My husband and I were upstairs watching our kids play one evening when our 10-month-old daughter crawled out of the room. Suddenly, it hit me: The gate at the top of the stairs was unlatched.
"Alyssa!" I screamed, diving down the hall. I grabbed her by the ankle, just inches before she reached the edge of the staircase.
I was lucky, but many parents are not. By following the advice below, you can help keep your baby safe through her first birthday and beyond.
You've just started your daughter's bath when you realize you've forgotten her washcloth. She looks comfy in her bath ring, so you dash to the linen closet.
Babies can drown in as little as one inch of water. According to the National Safe Kids Campaign, more than half of infant drownings occur in bathtubs. And bath rings don't make tubs any safer -- such devices can tip over, or babies can slip through the leg holes.
Never leave your baby unattended around water, even for a minute. Put away cleaning buckets as soon as you're done with them. Use toilet locks. If you have a swimming pool, experts recommend fencing that is at least five feet high and has self-closing, self-latching gates.
Your baby likes to play with faucets—and that's cool with you. After all, your water heater is set at 120 F, just as safety experts advise.
"That temperature setting means only that your baby won't sustain a third-degree burn," warns Danielle Laraque, M.D., a fellow of the American Academy of Pediatrics and an associate professor of clinical pediatrics at Columbia University and the Harlem Hospital Center. A rush of 120-degree water can still cause plenty of pain.
Never carry hot drinks or use the stove while holding her. Turn pot handles inward so you won't bump them and spill hot food. Push coffeemakers and other appliances -- along with their cords -- away from the edge of the counter.
Your baby needs a snack, so you toss a handful of grapes onto his high-chair tray. What could be healthier than fruit?
Never serve your baby small, round foods, such as grapes, hot dogs, hard candies, nuts, carrots, raisins, or popcorn -- they can block his windpipe and choke him. Likewise, keep him away from bite-size objects and toys with small parts. Be careful around balloons, and clear away the remains of any that have popped.
Visiting a friend on a beautiful spring day, you set your baby's portable playpen beneath the guest-room window, pull open the venetian blinds, and head to the kitchen for a cup of tea.
In the vicinity of a wiggly baby, any kind of string can become a noose. Always tie window-blind cords out of reach. And though baby clothes with drawstrings are now illegal, you may inherit them as hand-me-downs. If you do, tear them up and use them as rags.
A friend has offered you her son's baby walker. You've heard bad publicity about walkers, but you're not worried -- you'll be watching your baby whenever he's in it.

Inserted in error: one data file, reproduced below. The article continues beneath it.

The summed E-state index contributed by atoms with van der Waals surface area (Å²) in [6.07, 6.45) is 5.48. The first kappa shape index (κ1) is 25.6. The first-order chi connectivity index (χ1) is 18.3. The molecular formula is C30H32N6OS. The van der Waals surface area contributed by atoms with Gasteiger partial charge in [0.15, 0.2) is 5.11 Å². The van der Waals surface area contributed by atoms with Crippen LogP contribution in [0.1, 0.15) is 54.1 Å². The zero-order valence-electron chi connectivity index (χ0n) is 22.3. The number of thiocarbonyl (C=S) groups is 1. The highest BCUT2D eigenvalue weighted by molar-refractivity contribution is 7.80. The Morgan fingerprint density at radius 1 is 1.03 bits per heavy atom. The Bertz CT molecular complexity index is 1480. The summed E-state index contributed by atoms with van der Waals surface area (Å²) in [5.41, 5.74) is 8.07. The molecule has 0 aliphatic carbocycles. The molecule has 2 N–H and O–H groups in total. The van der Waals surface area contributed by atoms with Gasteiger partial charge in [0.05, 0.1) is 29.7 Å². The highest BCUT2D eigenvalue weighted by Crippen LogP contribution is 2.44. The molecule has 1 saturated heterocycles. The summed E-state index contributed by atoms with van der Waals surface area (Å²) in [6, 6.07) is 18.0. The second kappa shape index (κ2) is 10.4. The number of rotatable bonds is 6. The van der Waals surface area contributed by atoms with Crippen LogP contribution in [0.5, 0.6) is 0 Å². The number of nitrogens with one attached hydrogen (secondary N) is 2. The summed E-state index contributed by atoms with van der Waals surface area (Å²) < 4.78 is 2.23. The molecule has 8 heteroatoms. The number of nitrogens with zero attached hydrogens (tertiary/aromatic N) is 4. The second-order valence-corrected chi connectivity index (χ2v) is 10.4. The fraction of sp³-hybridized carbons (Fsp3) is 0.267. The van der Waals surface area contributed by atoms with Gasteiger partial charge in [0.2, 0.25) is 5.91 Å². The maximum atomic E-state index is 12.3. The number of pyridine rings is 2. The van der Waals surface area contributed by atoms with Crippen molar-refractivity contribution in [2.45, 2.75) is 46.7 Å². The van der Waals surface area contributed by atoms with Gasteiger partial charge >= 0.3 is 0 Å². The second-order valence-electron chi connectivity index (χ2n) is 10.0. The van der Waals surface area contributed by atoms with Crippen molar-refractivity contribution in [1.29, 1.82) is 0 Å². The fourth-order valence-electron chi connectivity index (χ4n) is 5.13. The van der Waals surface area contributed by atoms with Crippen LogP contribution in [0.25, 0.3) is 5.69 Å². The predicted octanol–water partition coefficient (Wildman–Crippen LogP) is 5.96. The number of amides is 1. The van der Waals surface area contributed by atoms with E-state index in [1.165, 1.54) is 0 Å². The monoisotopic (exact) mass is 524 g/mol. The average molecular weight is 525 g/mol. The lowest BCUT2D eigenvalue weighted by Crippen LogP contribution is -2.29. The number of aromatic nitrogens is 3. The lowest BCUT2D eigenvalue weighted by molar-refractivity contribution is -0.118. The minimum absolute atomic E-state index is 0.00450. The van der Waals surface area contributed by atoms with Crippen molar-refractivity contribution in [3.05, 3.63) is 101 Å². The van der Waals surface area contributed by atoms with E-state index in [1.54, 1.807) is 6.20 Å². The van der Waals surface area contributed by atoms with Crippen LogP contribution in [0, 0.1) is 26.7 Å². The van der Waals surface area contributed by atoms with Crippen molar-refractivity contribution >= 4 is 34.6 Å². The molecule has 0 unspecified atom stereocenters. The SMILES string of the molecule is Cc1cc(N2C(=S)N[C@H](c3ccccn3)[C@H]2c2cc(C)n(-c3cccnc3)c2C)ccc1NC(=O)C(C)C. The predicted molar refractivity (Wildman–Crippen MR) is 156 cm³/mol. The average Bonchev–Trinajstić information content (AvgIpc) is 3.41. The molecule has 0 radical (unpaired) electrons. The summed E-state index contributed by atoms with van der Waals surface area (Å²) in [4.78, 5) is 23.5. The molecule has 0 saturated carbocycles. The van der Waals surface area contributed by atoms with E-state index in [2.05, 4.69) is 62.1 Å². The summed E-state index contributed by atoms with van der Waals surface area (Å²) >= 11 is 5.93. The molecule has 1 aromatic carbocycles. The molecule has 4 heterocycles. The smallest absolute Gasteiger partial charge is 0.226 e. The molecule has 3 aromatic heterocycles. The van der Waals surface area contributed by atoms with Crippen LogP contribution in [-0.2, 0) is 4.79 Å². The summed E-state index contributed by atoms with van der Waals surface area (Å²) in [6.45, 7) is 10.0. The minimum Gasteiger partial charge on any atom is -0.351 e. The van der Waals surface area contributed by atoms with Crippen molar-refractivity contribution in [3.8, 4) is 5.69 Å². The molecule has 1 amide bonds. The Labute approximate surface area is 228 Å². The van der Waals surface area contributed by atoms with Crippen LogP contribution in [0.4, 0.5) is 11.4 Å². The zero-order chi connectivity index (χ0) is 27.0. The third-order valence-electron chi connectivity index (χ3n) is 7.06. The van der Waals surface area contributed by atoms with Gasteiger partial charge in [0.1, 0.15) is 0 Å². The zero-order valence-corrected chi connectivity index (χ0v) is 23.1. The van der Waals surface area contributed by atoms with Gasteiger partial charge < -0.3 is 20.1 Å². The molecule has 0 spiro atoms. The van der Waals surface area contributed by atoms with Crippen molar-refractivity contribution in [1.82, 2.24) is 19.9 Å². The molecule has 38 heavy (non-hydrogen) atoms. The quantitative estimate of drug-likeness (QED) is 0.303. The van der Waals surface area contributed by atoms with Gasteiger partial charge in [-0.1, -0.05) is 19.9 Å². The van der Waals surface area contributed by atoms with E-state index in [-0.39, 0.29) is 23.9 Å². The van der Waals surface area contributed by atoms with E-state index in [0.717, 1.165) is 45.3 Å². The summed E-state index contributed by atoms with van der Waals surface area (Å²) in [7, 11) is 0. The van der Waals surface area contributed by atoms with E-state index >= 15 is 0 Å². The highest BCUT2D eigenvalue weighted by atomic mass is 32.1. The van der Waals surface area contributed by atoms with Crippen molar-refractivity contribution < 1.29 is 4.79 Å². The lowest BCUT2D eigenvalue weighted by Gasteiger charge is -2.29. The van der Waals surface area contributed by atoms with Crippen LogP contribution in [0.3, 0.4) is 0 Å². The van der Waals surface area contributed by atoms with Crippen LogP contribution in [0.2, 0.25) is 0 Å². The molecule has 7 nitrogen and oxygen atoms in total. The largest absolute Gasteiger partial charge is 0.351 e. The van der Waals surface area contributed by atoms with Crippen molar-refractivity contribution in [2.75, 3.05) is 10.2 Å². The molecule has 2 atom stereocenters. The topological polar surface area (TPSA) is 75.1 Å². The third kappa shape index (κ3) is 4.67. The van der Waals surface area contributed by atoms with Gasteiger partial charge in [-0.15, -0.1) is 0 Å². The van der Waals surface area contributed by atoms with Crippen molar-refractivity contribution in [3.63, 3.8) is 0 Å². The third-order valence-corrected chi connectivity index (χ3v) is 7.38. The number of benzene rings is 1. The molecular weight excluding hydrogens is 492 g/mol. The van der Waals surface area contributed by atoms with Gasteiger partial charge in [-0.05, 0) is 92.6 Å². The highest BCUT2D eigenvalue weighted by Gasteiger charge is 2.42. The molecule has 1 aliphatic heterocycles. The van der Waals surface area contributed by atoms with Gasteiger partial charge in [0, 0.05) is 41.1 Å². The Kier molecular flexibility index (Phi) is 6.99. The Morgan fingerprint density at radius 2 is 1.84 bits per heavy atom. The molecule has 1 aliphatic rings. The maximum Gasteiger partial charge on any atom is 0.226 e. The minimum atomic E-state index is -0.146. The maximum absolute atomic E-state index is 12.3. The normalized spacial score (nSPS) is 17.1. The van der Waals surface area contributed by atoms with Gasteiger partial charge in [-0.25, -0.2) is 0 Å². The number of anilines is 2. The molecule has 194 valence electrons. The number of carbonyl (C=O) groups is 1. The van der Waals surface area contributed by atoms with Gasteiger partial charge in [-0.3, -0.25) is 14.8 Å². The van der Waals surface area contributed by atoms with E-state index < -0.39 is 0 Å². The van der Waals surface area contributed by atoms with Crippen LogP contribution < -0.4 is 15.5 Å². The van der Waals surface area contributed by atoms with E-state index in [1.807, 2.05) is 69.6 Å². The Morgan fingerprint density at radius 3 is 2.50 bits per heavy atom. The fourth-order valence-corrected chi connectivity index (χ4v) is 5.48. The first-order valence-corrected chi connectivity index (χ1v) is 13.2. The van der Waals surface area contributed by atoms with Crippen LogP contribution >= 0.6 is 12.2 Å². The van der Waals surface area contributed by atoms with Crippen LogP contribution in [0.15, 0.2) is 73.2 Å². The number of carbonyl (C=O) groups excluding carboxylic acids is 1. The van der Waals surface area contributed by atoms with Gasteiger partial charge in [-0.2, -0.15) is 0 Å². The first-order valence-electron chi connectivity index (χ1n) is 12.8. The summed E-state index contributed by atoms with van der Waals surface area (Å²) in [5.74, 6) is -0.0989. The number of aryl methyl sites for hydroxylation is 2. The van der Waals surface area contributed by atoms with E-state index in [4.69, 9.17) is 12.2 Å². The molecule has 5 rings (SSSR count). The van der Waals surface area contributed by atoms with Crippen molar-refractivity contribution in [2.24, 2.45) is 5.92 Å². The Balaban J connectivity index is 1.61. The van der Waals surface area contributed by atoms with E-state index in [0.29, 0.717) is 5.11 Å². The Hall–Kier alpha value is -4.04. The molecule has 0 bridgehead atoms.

Walkers injure up to half of all babies who use them, according to the National Safe Kids Campaign. And nearly 80 percent of those infants were supervised when the accident occurred -- walkers roll so fast that there's often no time to intervene. No wonder the American Academy of Pediatrics warns against them. Instead, consider a play center that bounces or swivels but doesn't travel.
Keep stairways gated at the top and bottom. Strap your baby to the changing table, and always keep a hand on her. Never leave her alone on a sofa or bed. Move furniture away from windows.
Your mother is coming to visit. Unbeknownst to you, she recently asked her pharmacist not to use child-safety caps on her pill bottles, since her arthritis makes them harder for her to open.
Never assume that a container has a safety cap, says Dr. Laraque -- ask the owner or check it yourself. And since no lid is foolproof, store medications, vitamins, cleansers, and other household chemicals in a high, locked cabinet.
Many houseplants pose a poisoning hazard too. Place them out of your baby's reach, and remove any fallen leaves. Keep the phone number of poison control handy, along with a bottle of ipecac to induce vomiting -- but use it only as instructed by your doctor or poison control.
To minimize your baby's risk of suffocation, keep soft toys and bedding out of her crib, advises the American Academy of Pediatrics. The safest way to keep her warm at night is to dress her in a sleeper. But if you prefer a blanket, use a thin one. Place her feet at the bottom of the crib and tuck the blanket snugly under the mattress, making sure it comes up no higher than chest level. Always lay your baby on her back to prevent sudden infant death syndrome.
And do keep your baby in the crib, says the Consumer Product Safety Commission. According to a recent CPSC study, nearly 600 babies have died since 1990 as a result of sleeping in an adult bed; many were smothered when a parent rolled onto them or when they became wedged between the mattress and a wall or a piece of furniture. Although some child-rearing experts argue that the risks posed by sharing a bed have been exaggerated, the CPSC strongly advises against it.
Before taking your newborn for a drive, you install his car seat next to you. After all, he's safer if you can see him, right?
If your car is bumped while your baby is riding up front, an air bag can inflate and strike him a crushing blow. A baby should always be in back, but he's not safe even there if his car seat isn't properly secured. A study by the National Safe Kids Campaign found that 85 percent of parents make at least one major error when using car seats. To ensure that your child's is installed correctly, check the car manual as well as the manual for the seat itself.